A Glimpse Inward
|Organization||Urban Culture Project's la Esquina||
|Address||1000 W 25th Street, Kansas City, MO, United States|
|Phone||816 221 5115|
|Start||January 7, 2011|
|End||February 19, 2011|
|Closed||Sunday - Tuesday|
Curated by artist Caleb Taylor, A Glimpse Inward presents a group of artists whose works offer commanding views into explorations of the body, science, media, and psychology. Through autobiographical comic books, kinetic sculptures, videos, and paintings, these artists investigate the use of "inner" structures as both literal and metaphorical platforms to generate meaning. These structures are revealed to include internal conversations, microscopic imagery and social narratives.
This exhibition establishes the act of looking as a conceptual focus. Voyeurism, or the "pleasure of looking" is a key component to how artists gather material and create an aesthetic. The conversation between the artists and audience relies on an interest in voyeurism and asks the viewer to peer through spaces to acquire and process visual information. In A Glimpse Inward, each artist presents works that demand the audience to look within to contemplate and reflect.
Programming will be happening throughout the duration of the exhibition, including:
- Curator Talk with Caleb Taylor: Friday, January 7, 6pm
- Artist Talk: Saturday, January 8, 2pm, at which Rollin Beamish will present an in-depth slide presentation of recent work. John Douglas Powers will present his short animation, The Collector and slides of recent work.
About the Artists:
The paintings of Rollin Beamish depict a landscape of sorts; a location where conventionally rendered "actors" create and participate in a space that he believes is indicative of American culture today. With his recent Present series, Beamish presents fragmented events in vast spaces where media and social deterioration are occurring. He is the recipient of a Joan Mitchell Foundation MFA Grant, has exhibited at the Yellowstone Art Museum and is represented by Greusslich Contemporary in Berlin, Germany. Rollin resides in Bozeman, Montana and is an assistant professor of painting and drawing at Montana State University.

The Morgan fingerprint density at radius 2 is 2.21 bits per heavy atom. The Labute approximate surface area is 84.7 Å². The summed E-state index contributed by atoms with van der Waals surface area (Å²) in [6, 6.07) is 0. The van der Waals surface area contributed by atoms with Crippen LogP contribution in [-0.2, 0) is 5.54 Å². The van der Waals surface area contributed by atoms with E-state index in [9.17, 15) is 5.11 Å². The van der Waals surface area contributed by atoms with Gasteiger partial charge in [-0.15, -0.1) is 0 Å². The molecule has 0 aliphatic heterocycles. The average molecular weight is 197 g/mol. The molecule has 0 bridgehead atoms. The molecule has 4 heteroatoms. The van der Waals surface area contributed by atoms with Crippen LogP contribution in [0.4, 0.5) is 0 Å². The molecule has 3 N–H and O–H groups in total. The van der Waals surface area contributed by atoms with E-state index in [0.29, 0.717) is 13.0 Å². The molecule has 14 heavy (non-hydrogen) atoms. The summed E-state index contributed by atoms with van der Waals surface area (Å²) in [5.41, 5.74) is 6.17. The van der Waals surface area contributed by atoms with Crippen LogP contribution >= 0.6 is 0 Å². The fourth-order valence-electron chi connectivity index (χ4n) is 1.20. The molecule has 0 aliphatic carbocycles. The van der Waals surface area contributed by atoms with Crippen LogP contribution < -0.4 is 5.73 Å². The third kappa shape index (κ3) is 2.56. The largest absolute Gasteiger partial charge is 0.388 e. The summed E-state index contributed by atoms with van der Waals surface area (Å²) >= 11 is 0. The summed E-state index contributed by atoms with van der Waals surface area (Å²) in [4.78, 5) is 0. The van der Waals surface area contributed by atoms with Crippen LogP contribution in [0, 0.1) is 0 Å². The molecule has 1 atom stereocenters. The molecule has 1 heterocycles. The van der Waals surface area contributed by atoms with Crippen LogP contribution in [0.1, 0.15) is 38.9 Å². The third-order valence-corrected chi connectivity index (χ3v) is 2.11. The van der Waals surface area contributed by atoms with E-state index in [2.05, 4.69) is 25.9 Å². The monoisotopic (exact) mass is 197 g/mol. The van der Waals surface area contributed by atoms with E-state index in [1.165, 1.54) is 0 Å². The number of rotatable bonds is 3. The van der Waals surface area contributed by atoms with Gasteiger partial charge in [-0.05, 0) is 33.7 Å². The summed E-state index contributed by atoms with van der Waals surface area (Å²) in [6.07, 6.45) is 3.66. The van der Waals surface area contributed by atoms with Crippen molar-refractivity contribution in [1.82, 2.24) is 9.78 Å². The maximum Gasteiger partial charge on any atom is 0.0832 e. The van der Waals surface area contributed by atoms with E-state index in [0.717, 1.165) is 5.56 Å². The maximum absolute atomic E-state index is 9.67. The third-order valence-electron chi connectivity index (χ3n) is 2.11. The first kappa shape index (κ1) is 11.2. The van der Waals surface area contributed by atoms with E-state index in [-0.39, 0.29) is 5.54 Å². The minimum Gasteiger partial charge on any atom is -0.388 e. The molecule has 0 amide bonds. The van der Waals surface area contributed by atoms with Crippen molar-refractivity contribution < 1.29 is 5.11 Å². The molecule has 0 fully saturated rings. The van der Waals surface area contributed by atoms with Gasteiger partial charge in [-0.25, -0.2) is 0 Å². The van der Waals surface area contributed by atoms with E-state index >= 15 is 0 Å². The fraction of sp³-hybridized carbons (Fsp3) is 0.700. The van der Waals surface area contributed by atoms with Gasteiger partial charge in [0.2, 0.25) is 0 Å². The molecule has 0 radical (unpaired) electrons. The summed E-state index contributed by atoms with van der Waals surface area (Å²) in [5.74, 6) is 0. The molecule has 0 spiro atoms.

The videos of Lori Hiris employ a draw/erase process to build narratives that dig deep into the connections of geneticists Charles Darwin and Francis Galton. In Atlantis Unbound Act II: Proteus, she continues her study of hereditary genetic traits through petri dish-like lenses filled with new cultures and genetic choices. Hiris has presented her work at numerous festivals including the Ann Arbor Film Festival and San Francisco International Film Festival. She lives and works in New York, NY.
The work of John Douglas Powers places the interior structures of metaphorical objects on the outside to analyze and grasp solidarity in his own past. His use of repetitive, kinetic elements leads to the deconstruction of meaning and therefore questions the essence of specific actions. Powers is the recipient of a Joan Mitchell Foundation MFA Grant, a SECAC Individual Artist Fellowship, and was awarded seventh place in the 2009 ArtPrize Competition. He is an assistant professor of sculpture at the University of Alabama - Birmingham.
Caleb Taylor's Covered paintings and drawings have established the canvas as a body constructed and displayed. Built from a network of layered spaces, these works are covered by obfuscating forms that stretch from edge to edge and conceal his process history. The viewer is asked to gaze into isolated passages to discover the underlying structures. Taylor is a Charlotte Street Foundation Fellow and has received grants through the Joan Mitchell Foundation, ArtsKC and the Vermont Studio Center. He lives and works in Kansas City, MO.
Chris Turbucks's autobiographical drawings expose his inner consciousness and build introverted narratives from seemingly banal moments. In this exhibition, Turbuck will share dialogues from his illustrated graphic novel Fruitless about failed job interviews, relationships, and the struggles of building a career. Turbuck was a resident artist at the Kala Art Institute in Berkeley and has exhibited at the Paris Gibson Square Museum in Great Falls, Montana. He is an adjunct professor drawing at Montana State University - Bozeman.
Charlotte Street Foundation is dedicated to making Kansas City a place where artists and art thrive. Through its Urban Culture Project initiative, Charlotte Street supports artists of all disciplines and contributes to the city's vitality by transforming previously vacant spaces into dynamic venues for multi-disciplinary contemporary arts programming. For more information, visit www.charlottestreet.org.